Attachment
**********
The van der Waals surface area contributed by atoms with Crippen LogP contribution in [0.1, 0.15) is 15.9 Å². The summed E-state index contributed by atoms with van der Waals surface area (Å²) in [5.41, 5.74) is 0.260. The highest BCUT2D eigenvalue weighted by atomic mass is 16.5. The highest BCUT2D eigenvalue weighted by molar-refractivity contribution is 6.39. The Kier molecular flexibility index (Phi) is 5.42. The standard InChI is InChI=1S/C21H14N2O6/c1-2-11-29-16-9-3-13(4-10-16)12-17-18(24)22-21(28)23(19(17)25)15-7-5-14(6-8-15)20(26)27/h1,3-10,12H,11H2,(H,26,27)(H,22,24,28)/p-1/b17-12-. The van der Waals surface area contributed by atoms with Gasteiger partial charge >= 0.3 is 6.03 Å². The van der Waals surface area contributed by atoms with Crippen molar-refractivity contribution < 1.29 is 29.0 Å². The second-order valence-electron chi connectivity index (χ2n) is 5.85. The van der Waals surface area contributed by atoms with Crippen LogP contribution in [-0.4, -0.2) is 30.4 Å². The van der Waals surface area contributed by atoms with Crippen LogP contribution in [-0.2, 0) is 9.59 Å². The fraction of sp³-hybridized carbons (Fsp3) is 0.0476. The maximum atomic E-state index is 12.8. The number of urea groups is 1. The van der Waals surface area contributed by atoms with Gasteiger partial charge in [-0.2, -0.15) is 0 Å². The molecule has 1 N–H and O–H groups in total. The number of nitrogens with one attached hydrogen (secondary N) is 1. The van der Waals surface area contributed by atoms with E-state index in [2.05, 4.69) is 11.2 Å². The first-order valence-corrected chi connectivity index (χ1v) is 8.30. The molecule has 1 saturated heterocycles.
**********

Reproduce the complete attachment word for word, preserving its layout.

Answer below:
The van der Waals surface area contributed by atoms with Crippen LogP contribution in [0.1, 0.15) is 15.9 Å². The summed E-state index contributed by atoms with van der Waals surface area (Å²) in [5.41, 5.74) is 0.260. The highest BCUT2D eigenvalue weighted by atomic mass is 16.5. The highest BCUT2D eigenvalue weighted by molar-refractivity contribution is 6.39. The Kier molecular flexibility index (Phi) is 5.42. The standard InChI is InChI=1S/C21H14N2O6/c1-2-11-29-16-9-3-13(4-10-16)12-17-18(24)22-21(28)23(19(17)25)15-7-5-14(6-8-15)20(26)27/h1,3-10,12H,11H2,(H,26,27)(H,22,24,28)/p-1/b17-12-. The van der Waals surface area contributed by atoms with Gasteiger partial charge >= 0.3 is 6.03 Å². The van der Waals surface area contributed by atoms with Crippen molar-refractivity contribution < 1.29 is 29.0 Å². The second-order valence-electron chi connectivity index (χ2n) is 5.85. The van der Waals surface area contributed by atoms with Crippen LogP contribution in [-0.4, -0.2) is 30.4 Å². The van der Waals surface area contributed by atoms with Crippen LogP contribution in [-0.2, 0) is 9.59 Å². The fraction of sp³-hybridized carbons (Fsp3) is 0.0476. The maximum atomic E-state index is 12.8. The number of urea groups is 1. The van der Waals surface area contributed by atoms with Gasteiger partial charge in [-0.2, -0.15) is 0 Å². The molecule has 1 N–H and O–H groups in total. The number of nitrogens with one attached hydrogen (secondary N) is 1. The van der Waals surface area contributed by atoms with E-state index in [2.05, 4.69) is 11.2 Å². The first-order valence-corrected chi connectivity index (χ1v) is 8.30. The molecule has 1 saturated heterocycles.